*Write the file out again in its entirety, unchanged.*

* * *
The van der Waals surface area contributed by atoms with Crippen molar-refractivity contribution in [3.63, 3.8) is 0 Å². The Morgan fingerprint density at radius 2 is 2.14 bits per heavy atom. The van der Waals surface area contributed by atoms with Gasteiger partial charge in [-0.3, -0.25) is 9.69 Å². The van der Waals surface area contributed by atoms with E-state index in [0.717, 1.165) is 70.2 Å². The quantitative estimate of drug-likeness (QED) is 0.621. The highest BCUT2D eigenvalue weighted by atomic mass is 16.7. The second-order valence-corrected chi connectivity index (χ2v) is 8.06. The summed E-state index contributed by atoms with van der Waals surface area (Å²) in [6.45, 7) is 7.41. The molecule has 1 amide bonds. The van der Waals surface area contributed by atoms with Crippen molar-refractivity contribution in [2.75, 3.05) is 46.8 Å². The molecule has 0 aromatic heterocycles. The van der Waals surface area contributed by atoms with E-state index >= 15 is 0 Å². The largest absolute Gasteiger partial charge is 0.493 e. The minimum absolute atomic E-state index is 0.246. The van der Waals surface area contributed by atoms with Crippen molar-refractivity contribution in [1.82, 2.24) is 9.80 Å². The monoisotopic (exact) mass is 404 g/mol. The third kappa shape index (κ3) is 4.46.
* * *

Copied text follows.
The van der Waals surface area contributed by atoms with Crippen molar-refractivity contribution in [3.63, 3.8) is 0 Å². The Morgan fingerprint density at radius 2 is 2.14 bits per heavy atom. The van der Waals surface area contributed by atoms with Gasteiger partial charge in [-0.3, -0.25) is 9.69 Å². The van der Waals surface area contributed by atoms with E-state index in [0.717, 1.165) is 70.2 Å². The quantitative estimate of drug-likeness (QED) is 0.621. The highest BCUT2D eigenvalue weighted by atomic mass is 16.7. The second-order valence-corrected chi connectivity index (χ2v) is 8.06. The summed E-state index contributed by atoms with van der Waals surface area (Å²) in [6.45, 7) is 7.41. The molecule has 1 amide bonds. The van der Waals surface area contributed by atoms with Crippen molar-refractivity contribution in [2.75, 3.05) is 46.8 Å². The molecule has 0 aromatic heterocycles. The van der Waals surface area contributed by atoms with E-state index >= 15 is 0 Å². The largest absolute Gasteiger partial charge is 0.493 e. The minimum absolute atomic E-state index is 0.246. The van der Waals surface area contributed by atoms with Crippen molar-refractivity contribution in [1.82, 2.24) is 9.80 Å². The monoisotopic (exact) mass is 404 g/mol. The third kappa shape index (κ3) is 4.46.